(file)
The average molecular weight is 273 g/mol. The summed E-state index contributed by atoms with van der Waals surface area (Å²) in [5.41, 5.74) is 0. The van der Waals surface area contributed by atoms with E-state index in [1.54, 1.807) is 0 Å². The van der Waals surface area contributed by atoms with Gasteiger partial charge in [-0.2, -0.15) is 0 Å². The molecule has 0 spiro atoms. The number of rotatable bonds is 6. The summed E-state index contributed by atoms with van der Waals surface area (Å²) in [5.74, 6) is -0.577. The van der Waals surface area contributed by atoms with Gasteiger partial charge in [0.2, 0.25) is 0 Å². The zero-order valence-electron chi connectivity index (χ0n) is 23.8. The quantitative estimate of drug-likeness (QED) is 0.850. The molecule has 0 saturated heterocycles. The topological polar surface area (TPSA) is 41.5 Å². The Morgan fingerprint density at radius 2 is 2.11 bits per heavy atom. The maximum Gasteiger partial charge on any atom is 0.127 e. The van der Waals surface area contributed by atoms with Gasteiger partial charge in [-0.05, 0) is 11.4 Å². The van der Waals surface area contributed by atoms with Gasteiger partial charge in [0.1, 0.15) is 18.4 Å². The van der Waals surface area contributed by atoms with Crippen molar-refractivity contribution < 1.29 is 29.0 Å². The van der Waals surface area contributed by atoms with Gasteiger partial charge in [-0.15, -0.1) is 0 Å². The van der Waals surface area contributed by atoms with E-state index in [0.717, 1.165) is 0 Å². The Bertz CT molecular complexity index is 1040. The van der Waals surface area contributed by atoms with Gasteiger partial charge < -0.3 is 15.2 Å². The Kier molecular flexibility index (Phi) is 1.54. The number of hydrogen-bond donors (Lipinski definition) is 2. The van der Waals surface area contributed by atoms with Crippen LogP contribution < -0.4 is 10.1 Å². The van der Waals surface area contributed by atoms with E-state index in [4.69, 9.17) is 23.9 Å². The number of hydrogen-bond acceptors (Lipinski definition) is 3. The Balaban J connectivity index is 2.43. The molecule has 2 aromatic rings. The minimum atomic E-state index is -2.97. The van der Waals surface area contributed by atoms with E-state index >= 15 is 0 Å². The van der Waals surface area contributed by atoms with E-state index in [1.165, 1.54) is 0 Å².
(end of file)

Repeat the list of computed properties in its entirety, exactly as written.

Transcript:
The average molecular weight is 273 g/mol. The summed E-state index contributed by atoms with van der Waals surface area (Å²) in [5.41, 5.74) is 0. The van der Waals surface area contributed by atoms with E-state index in [1.54, 1.807) is 0 Å². The van der Waals surface area contributed by atoms with Gasteiger partial charge in [-0.2, -0.15) is 0 Å². The molecule has 0 spiro atoms. The number of rotatable bonds is 6. The summed E-state index contributed by atoms with van der Waals surface area (Å²) in [5.74, 6) is -0.577. The van der Waals surface area contributed by atoms with Gasteiger partial charge in [0.2, 0.25) is 0 Å². The zero-order valence-electron chi connectivity index (χ0n) is 23.8. The quantitative estimate of drug-likeness (QED) is 0.850. The molecule has 0 saturated heterocycles. The topological polar surface area (TPSA) is 41.5 Å². The Morgan fingerprint density at radius 2 is 2.11 bits per heavy atom. The maximum Gasteiger partial charge on any atom is 0.127 e. The van der Waals surface area contributed by atoms with Gasteiger partial charge in [-0.05, 0) is 11.4 Å². The van der Waals surface area contributed by atoms with Gasteiger partial charge in [0.1, 0.15) is 18.4 Å². The van der Waals surface area contributed by atoms with Crippen molar-refractivity contribution < 1.29 is 29.0 Å². The van der Waals surface area contributed by atoms with Gasteiger partial charge in [-0.15, -0.1) is 0 Å². The van der Waals surface area contributed by atoms with E-state index in [0.717, 1.165) is 0 Å². The Bertz CT molecular complexity index is 1040. The van der Waals surface area contributed by atoms with Gasteiger partial charge < -0.3 is 15.2 Å². The Kier molecular flexibility index (Phi) is 1.54. The number of hydrogen-bond donors (Lipinski definition) is 2. The van der Waals surface area contributed by atoms with Crippen LogP contribution < -0.4 is 10.1 Å². The van der Waals surface area contributed by atoms with E-state index in [4.69, 9.17) is 23.9 Å². The number of hydrogen-bond acceptors (Lipinski definition) is 3. The Balaban J connectivity index is 2.43. The molecule has 2 aromatic rings. The minimum atomic E-state index is -2.97. The van der Waals surface area contributed by atoms with E-state index >= 15 is 0 Å². The van der Waals surface area contributed by atoms with E-state index in [1.165, 1.54) is 0 Å².